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Coastal Villages of Aberdeenshire

© Grampian Escapes & Tours Ltd

Aberdeenshire, Northeast Scotland

Coastal Villages of Aberdeenshire

Discover the northeast coast with our small group tour and we will visit some of the region's most dramatic coastline. Visiting a few of Aberdeenshire's most beautiful fishing villages, learn about its maritime past, influential characters and hero's

When: Monday & Friday (April - Oct) Departs 09:00 (Bookings must be made in advance)

Where: The William Wallace Monument in front of His Majesty's Theatre, Rosemount Viaduct

How long: 7.5 hours

Stop 1: Gardenstown & Crovie

The first part of our journey is to make our way through the Aberdeenshire countryside, to the coastal villages of Gardenstown and Crovie. Built into the red sandstone cliffs the villages have a special and remote atmosphere. From the lovely harbour and beaches you can look out over the Moray Firth and perhaps catch a glimpse of the dolphins that often swim in the bay. 

The village of Gardenstown recently celebrated their 300th naming anniversary, so there is a lot of history in this small community built on the edge of the hillside. Gardenstown harbour has a fleet of small fishing boats and you can occasionally see men preparing their lobster pots for the next catch, as well as the Salmon House which contains the Heritage Centre. There are walks along the coastal path which take you to Crovie, that dates from the 18th century, a time when the sea was the only mode of transport. The smallest and most remote of Buchan cliff-foot fishing villages, it comprises a single row of houses, most gable-end to the sea.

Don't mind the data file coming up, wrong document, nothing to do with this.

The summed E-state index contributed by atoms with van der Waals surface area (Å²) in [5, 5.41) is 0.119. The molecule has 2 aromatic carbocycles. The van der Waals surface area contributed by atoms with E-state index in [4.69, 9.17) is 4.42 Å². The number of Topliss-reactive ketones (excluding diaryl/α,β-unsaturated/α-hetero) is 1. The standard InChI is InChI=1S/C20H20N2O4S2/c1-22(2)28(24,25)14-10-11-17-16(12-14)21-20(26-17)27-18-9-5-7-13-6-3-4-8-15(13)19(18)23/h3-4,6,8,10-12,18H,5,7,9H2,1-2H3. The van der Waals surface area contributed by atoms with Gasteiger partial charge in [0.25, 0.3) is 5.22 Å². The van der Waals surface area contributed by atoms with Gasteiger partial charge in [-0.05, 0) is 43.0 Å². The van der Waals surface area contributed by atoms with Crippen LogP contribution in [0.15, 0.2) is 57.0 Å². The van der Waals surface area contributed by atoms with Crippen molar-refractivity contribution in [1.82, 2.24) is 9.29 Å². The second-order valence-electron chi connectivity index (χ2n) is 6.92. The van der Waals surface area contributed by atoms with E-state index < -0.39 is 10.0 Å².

Stop 2: Pennan

Pennan seems to have come into existence as a fishing village in the 18th century. The people of Pennan were dependent on the seaand most families had small boats for their own personal use. Where the men would catch the fish, it was usually down to the women and children to try to sell it to clients in the country. 

Pennan became famous in the 1980s for being used as one of the main locations for the film Local Hero, and representing the fictional village of Ferness. Film enthusiasts have come from all over the world to make a phone call in the red telephone box which featured in the film. Today the village is mostly holiday accommodation and popular place for exploring rock pools and enjoying a restful break.

Stop 3: New Aberdour Beach

This small be interesting beach has limestone caves which were used to help conceal contraband that was smuggled into the northeast by fishermen and business men who had a thriving economy along the craggy coastline. One cave was also home to an infamous resident, Jock the Cave Dweller. Jock was a man named Edward Reid who moved into the cave in the early 1900's. He made New Aberdour his home and travelled the countryside trading with farmers and villagers for the supplies he needed.

Walk in his footsteps and explore the beach before we head off to our next stop.

Stop 4: Fraserburgh & Kinnaird Lighthouse

The town name means, 'burgh of Fraser', after the Fraser Family who bought the lands of Philorth in 1504 and built the family castle at Kinnaird Head. The castle was later altered to become one of the first lighthouses in the northeast of Scotland in 1787. You will have some time to walk around the headland and see the lighthouse for your self. Fraserburgh has some impressive civic buildings and very ornate civic fountain as well as Scotland's largest shellfish port.